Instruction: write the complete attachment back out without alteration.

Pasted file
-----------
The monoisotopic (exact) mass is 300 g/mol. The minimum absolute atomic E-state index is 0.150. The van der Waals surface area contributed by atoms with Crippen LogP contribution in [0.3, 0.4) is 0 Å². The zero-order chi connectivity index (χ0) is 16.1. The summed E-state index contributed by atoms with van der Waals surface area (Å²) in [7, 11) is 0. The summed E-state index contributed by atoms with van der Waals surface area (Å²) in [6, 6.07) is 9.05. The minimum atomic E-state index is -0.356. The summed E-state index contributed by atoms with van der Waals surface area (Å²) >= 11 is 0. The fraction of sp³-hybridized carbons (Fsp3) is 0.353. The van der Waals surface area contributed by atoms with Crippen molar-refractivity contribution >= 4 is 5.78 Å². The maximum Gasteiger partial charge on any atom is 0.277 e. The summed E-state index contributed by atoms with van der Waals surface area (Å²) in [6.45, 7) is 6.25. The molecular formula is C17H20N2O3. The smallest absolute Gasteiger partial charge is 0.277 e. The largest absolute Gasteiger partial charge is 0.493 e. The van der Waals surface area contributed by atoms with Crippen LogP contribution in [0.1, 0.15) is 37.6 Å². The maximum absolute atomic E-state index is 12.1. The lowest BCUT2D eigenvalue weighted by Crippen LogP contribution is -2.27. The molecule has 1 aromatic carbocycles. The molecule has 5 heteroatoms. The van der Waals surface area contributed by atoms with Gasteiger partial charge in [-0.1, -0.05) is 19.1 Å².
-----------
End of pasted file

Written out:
The monoisotopic (exact) mass is 300 g/mol. The minimum absolute atomic E-state index is 0.150. The van der Waals surface area contributed by atoms with Crippen LogP contribution in [0.3, 0.4) is 0 Å². The zero-order chi connectivity index (χ0) is 16.1. The summed E-state index contributed by atoms with van der Waals surface area (Å²) in [7, 11) is 0. The summed E-state index contributed by atoms with van der Waals surface area (Å²) in [6, 6.07) is 9.05. The minimum atomic E-state index is -0.356. The summed E-state index contributed by atoms with van der Waals surface area (Å²) >= 11 is 0. The fraction of sp³-hybridized carbons (Fsp3) is 0.353. The van der Waals surface area contributed by atoms with Crippen molar-refractivity contribution >= 4 is 5.78 Å². The maximum Gasteiger partial charge on any atom is 0.277 e. The summed E-state index contributed by atoms with van der Waals surface area (Å²) in [6.45, 7) is 6.25. The molecular formula is C17H20N2O3. The smallest absolute Gasteiger partial charge is 0.277 e. The largest absolute Gasteiger partial charge is 0.493 e. The van der Waals surface area contributed by atoms with Crippen LogP contribution in [0.1, 0.15) is 37.6 Å². The maximum absolute atomic E-state index is 12.1. The lowest BCUT2D eigenvalue weighted by Crippen LogP contribution is -2.27. The molecule has 1 aromatic carbocycles. The molecule has 5 heteroatoms. The van der Waals surface area contributed by atoms with Gasteiger partial charge in [-0.1, -0.05) is 19.1 Å².